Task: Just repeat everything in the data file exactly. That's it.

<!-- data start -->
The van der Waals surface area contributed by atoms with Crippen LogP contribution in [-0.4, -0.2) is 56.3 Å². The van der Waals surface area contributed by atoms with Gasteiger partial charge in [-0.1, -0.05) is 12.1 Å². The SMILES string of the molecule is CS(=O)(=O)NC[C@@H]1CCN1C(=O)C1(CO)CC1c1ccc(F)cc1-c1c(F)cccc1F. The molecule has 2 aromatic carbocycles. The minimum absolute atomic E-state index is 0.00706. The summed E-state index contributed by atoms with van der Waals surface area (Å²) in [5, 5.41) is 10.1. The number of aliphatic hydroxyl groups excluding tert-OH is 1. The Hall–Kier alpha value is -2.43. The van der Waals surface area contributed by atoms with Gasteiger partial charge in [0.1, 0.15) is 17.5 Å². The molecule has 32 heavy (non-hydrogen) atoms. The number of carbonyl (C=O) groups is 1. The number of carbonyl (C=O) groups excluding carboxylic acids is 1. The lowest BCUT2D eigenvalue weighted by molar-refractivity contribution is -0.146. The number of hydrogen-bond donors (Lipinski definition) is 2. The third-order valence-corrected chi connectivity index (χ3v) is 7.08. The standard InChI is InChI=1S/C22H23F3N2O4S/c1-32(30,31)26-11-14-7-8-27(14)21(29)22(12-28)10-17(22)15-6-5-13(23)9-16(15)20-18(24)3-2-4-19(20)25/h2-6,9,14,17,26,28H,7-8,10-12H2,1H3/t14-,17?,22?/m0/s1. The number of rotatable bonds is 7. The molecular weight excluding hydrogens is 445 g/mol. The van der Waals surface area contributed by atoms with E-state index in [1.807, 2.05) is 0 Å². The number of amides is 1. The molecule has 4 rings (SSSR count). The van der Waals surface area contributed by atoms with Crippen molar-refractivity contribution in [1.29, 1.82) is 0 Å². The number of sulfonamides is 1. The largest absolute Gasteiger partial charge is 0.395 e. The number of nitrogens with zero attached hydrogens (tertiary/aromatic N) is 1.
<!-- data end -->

The van der Waals surface area contributed by atoms with Crippen LogP contribution in [-0.4, -0.2) is 56.3 Å². The van der Waals surface area contributed by atoms with Gasteiger partial charge in [-0.1, -0.05) is 12.1 Å². The SMILES string of the molecule is CS(=O)(=O)NC[C@@H]1CCN1C(=O)C1(CO)CC1c1ccc(F)cc1-c1c(F)cccc1F. The molecule has 2 aromatic carbocycles. The minimum absolute atomic E-state index is 0.00706. The summed E-state index contributed by atoms with van der Waals surface area (Å²) in [5, 5.41) is 10.1. The number of aliphatic hydroxyl groups excluding tert-OH is 1. The Hall–Kier alpha value is -2.43. The van der Waals surface area contributed by atoms with Gasteiger partial charge in [0.1, 0.15) is 17.5 Å². The molecule has 32 heavy (non-hydrogen) atoms. The number of carbonyl (C=O) groups is 1. The number of carbonyl (C=O) groups excluding carboxylic acids is 1. The lowest BCUT2D eigenvalue weighted by molar-refractivity contribution is -0.146. The number of hydrogen-bond donors (Lipinski definition) is 2. The third-order valence-corrected chi connectivity index (χ3v) is 7.08. The standard InChI is InChI=1S/C22H23F3N2O4S/c1-32(30,31)26-11-14-7-8-27(14)21(29)22(12-28)10-17(22)15-6-5-13(23)9-16(15)20-18(24)3-2-4-19(20)25/h2-6,9,14,17,26,28H,7-8,10-12H2,1H3/t14-,17?,22?/m0/s1. The number of rotatable bonds is 7. The molecular weight excluding hydrogens is 445 g/mol. The van der Waals surface area contributed by atoms with E-state index in [1.807, 2.05) is 0 Å². The number of amides is 1. The molecule has 4 rings (SSSR count). The van der Waals surface area contributed by atoms with Crippen molar-refractivity contribution in [1.29, 1.82) is 0 Å². The number of sulfonamides is 1. The largest absolute Gasteiger partial charge is 0.395 e. The number of nitrogens with zero attached hydrogens (tertiary/aromatic N) is 1.